First, I want to answer the questions posed:
So how do you view the Constitution?
The Constitution is a man-made document filled with flaws and temporal based ideals and errors; however, it has provided for its only continuation through the amendment process. The Constitution is not ignoble, but an economic charter meant first to protect the rights of the landed gentry, give some reasonable image of participation on Government to those who could own property but was not so wealthy as to afford to leave large estates. But, it has evolved somewhat into a more humane and modern document allowing for more participation in Government.
On a more legal side, it is the Law by which the Republic must be guided by. This Republic is not based on the Declaration of Independence, but the Constitution, although we seem to be moving in the direction of Jefferson’s ideal, utopian commune of life, liberty, and the pursuit of social happiness.
What role does Freedom play in your view of Government?
Freedom is just another word for nothing left to lose. It is a false idea, as often times we enjoy only what freedoms someone else allows. Freedom is a propagandist tool.
So how would you define Individualism?
Individualism is the suggestion best summed up in the expression “pulled himself up by his own bootstraps.” This has never occurred in all of human history. Individualism is the antithesis of human civilization. Individualism, then, suggests that one man is indeed an island. The moral worth of an individual is only found in the community’s actions, so that an individual is only worth something if he or she is a part of a community. This is antithetical to individualism.
Now, I want to turn some of the issues Elgin believes he has raised or laid to rest in his answer to my questions.
1.) Judeo-Christianity is a new term and concept. The Founding Fathers referred to the Jews, but so too to Islamic notions. Western Civilization has even found influence in Islam. Further, Christianity was shaped first by the discovery of pagan philosophers, such as Plato and Aristotle — likewise influences on the Founding Fathers. It is more appropriate to say that the West is still shaped by ideals of these philosophers but that these philosophers have been shaped by Jewish, Islamic, and Christian appropriation of their statements.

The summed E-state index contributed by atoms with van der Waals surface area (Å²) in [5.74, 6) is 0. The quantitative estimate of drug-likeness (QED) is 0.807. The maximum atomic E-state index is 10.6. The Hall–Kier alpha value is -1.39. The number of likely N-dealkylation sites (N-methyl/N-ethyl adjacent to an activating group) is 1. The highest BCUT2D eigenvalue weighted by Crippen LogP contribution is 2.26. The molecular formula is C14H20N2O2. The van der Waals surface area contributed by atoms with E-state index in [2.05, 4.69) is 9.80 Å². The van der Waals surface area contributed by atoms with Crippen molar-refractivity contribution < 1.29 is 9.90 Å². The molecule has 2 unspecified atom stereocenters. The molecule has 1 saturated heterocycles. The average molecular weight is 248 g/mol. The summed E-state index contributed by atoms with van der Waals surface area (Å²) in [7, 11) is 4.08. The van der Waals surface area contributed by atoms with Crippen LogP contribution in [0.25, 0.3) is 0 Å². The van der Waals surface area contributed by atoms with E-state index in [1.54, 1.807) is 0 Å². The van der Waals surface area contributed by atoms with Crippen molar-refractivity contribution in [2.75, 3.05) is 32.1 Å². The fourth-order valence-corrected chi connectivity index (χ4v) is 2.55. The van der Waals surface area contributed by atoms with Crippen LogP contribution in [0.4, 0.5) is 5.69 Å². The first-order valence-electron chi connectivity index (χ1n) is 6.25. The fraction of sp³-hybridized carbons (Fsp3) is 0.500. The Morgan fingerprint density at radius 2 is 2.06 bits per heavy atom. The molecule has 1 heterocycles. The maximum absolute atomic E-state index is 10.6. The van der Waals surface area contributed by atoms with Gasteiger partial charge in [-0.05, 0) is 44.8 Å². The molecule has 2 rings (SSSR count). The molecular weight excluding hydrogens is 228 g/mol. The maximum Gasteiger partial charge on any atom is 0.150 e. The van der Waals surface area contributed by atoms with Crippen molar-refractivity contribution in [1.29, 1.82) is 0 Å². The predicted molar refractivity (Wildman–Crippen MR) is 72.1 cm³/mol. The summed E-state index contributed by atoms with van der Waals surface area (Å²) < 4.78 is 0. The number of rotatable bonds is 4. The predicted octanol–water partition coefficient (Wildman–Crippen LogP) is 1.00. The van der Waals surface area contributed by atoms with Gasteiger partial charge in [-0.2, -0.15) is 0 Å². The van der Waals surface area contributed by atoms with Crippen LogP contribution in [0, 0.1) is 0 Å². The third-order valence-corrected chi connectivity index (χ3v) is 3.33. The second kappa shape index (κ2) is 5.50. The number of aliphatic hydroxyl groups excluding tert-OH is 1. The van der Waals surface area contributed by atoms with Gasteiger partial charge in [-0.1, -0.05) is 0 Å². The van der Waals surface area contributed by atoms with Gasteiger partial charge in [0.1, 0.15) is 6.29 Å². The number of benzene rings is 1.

Q: What Judeo-Christianity values have defined the country from the very beginning?
2.) The Declaration of Independence is not our founding document. It is the founding document of the united States, governed under the Articles of Confederation. We no longer have that country, but one founded under the Constitution which is not concerned with the communal pursuit of life, liberty, or the pursuit of social happiness. I find it odd that you write, “(freedom) remained a central value up through the 1960’s,” given the reason MLK marched is because the central value of the country was equality only for white people. What did equality mean? It was transformed and muted and moderated, and unleashed in various ways throughout the preceding decades, but it was never about true equality.
This is where (your) poor theology of free moral agents comes into play, something the great thinkers of Christianity would have disagreed with. This is counter to both sound Government and sound Christian theology. While, as a Wesleyan, I find some sense of freewill, not even Jacobus Arminius argued for a complete free agency. Our choices are, as the Greek thinkers who gave way to the Latin from North Africa who gave way to Thomas Aquinas and so on said, not our own, but there by God.
Q: Can you define liberty and freedom only from the Constitution, of which Jefferson had no part? How might this shape your view of Government?
Q: Now that I’ve explained my stances on individualism, I will repeat the question:
Individualism is in direct opposition to Jewish Tradition, Christian Tradition, and the Declaration of Independence. Why is it, then, your bedrock ideal?